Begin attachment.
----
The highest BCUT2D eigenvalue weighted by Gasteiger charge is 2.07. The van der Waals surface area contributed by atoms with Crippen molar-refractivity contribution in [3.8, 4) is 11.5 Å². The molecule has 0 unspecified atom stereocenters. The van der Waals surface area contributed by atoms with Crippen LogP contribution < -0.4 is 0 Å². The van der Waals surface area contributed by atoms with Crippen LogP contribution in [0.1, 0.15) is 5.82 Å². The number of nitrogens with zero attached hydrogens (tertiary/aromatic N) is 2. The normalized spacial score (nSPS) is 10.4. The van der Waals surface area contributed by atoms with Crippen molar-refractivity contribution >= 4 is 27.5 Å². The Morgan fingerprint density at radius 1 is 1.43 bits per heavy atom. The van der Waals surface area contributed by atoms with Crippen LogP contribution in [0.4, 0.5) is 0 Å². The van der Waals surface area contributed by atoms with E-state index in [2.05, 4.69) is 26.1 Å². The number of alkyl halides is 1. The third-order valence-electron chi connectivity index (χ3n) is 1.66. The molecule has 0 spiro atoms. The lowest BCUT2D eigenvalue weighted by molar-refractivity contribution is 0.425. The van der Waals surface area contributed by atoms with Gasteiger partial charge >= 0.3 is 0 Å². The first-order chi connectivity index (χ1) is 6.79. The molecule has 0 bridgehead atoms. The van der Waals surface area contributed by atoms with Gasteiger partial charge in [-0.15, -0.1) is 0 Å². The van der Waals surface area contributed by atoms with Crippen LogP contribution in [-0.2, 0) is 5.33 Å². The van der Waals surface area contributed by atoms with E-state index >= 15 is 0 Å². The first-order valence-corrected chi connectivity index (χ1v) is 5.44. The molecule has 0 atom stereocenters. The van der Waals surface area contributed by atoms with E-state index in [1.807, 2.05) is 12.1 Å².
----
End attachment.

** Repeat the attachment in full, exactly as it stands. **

The highest BCUT2D eigenvalue weighted by Gasteiger charge is 2.07. The van der Waals surface area contributed by atoms with Crippen molar-refractivity contribution in [3.8, 4) is 11.5 Å². The molecule has 0 unspecified atom stereocenters. The van der Waals surface area contributed by atoms with Crippen LogP contribution < -0.4 is 0 Å². The van der Waals surface area contributed by atoms with Crippen LogP contribution in [0.1, 0.15) is 5.82 Å². The number of nitrogens with zero attached hydrogens (tertiary/aromatic N) is 2. The normalized spacial score (nSPS) is 10.4. The van der Waals surface area contributed by atoms with Crippen molar-refractivity contribution >= 4 is 27.5 Å². The Morgan fingerprint density at radius 1 is 1.43 bits per heavy atom. The van der Waals surface area contributed by atoms with Crippen LogP contribution in [0.4, 0.5) is 0 Å². The van der Waals surface area contributed by atoms with E-state index in [2.05, 4.69) is 26.1 Å². The number of alkyl halides is 1. The third-order valence-electron chi connectivity index (χ3n) is 1.66. The molecule has 0 spiro atoms. The lowest BCUT2D eigenvalue weighted by molar-refractivity contribution is 0.425. The van der Waals surface area contributed by atoms with Gasteiger partial charge >= 0.3 is 0 Å². The first-order chi connectivity index (χ1) is 6.79. The molecule has 0 bridgehead atoms. The van der Waals surface area contributed by atoms with Gasteiger partial charge in [-0.15, -0.1) is 0 Å². The van der Waals surface area contributed by atoms with Crippen LogP contribution in [-0.2, 0) is 5.33 Å². The van der Waals surface area contributed by atoms with E-state index >= 15 is 0 Å². The first-order valence-corrected chi connectivity index (χ1v) is 5.44. The molecule has 0 atom stereocenters. The van der Waals surface area contributed by atoms with E-state index in [1.807, 2.05) is 12.1 Å².